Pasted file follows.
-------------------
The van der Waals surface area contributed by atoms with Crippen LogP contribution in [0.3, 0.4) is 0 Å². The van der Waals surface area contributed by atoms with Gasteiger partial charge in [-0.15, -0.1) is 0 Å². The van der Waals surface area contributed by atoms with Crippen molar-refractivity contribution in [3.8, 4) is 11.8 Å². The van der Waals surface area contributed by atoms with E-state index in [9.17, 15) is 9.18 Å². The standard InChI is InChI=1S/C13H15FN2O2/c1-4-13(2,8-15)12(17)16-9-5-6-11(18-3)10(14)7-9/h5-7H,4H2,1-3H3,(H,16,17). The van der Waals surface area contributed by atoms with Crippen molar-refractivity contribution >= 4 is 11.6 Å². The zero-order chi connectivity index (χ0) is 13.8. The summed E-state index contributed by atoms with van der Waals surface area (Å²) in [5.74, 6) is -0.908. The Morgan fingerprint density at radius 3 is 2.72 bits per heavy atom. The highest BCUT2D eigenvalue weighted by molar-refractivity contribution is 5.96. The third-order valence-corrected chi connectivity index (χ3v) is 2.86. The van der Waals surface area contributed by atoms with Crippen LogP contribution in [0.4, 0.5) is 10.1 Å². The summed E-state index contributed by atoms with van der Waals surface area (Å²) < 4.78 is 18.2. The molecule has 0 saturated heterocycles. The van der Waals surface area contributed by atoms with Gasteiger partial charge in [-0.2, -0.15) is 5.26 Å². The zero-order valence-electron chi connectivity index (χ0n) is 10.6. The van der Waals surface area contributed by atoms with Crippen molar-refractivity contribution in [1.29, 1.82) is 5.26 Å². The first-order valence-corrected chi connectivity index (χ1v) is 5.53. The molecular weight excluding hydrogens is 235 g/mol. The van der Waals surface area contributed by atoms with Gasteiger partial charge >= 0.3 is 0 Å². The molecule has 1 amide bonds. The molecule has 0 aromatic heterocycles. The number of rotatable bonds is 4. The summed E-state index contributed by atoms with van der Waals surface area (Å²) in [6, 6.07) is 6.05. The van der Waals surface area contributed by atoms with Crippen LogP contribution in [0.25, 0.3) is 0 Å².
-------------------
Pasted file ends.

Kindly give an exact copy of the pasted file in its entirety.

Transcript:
The van der Waals surface area contributed by atoms with Crippen LogP contribution in [0.3, 0.4) is 0 Å². The van der Waals surface area contributed by atoms with Gasteiger partial charge in [-0.15, -0.1) is 0 Å². The van der Waals surface area contributed by atoms with Crippen molar-refractivity contribution in [3.8, 4) is 11.8 Å². The van der Waals surface area contributed by atoms with E-state index in [9.17, 15) is 9.18 Å². The standard InChI is InChI=1S/C13H15FN2O2/c1-4-13(2,8-15)12(17)16-9-5-6-11(18-3)10(14)7-9/h5-7H,4H2,1-3H3,(H,16,17). The van der Waals surface area contributed by atoms with Crippen molar-refractivity contribution >= 4 is 11.6 Å². The zero-order chi connectivity index (χ0) is 13.8. The summed E-state index contributed by atoms with van der Waals surface area (Å²) in [5.74, 6) is -0.908. The Morgan fingerprint density at radius 3 is 2.72 bits per heavy atom. The highest BCUT2D eigenvalue weighted by molar-refractivity contribution is 5.96. The third-order valence-corrected chi connectivity index (χ3v) is 2.86. The van der Waals surface area contributed by atoms with Crippen LogP contribution in [0.4, 0.5) is 10.1 Å². The summed E-state index contributed by atoms with van der Waals surface area (Å²) < 4.78 is 18.2. The molecule has 0 saturated heterocycles. The van der Waals surface area contributed by atoms with Gasteiger partial charge in [-0.2, -0.15) is 5.26 Å². The zero-order valence-electron chi connectivity index (χ0n) is 10.6. The van der Waals surface area contributed by atoms with Crippen molar-refractivity contribution in [1.29, 1.82) is 5.26 Å². The first-order valence-corrected chi connectivity index (χ1v) is 5.53. The molecular weight excluding hydrogens is 235 g/mol. The van der Waals surface area contributed by atoms with Gasteiger partial charge >= 0.3 is 0 Å². The molecule has 1 amide bonds. The molecule has 0 aromatic heterocycles. The number of rotatable bonds is 4. The summed E-state index contributed by atoms with van der Waals surface area (Å²) in [6, 6.07) is 6.05. The van der Waals surface area contributed by atoms with Crippen LogP contribution in [0.25, 0.3) is 0 Å².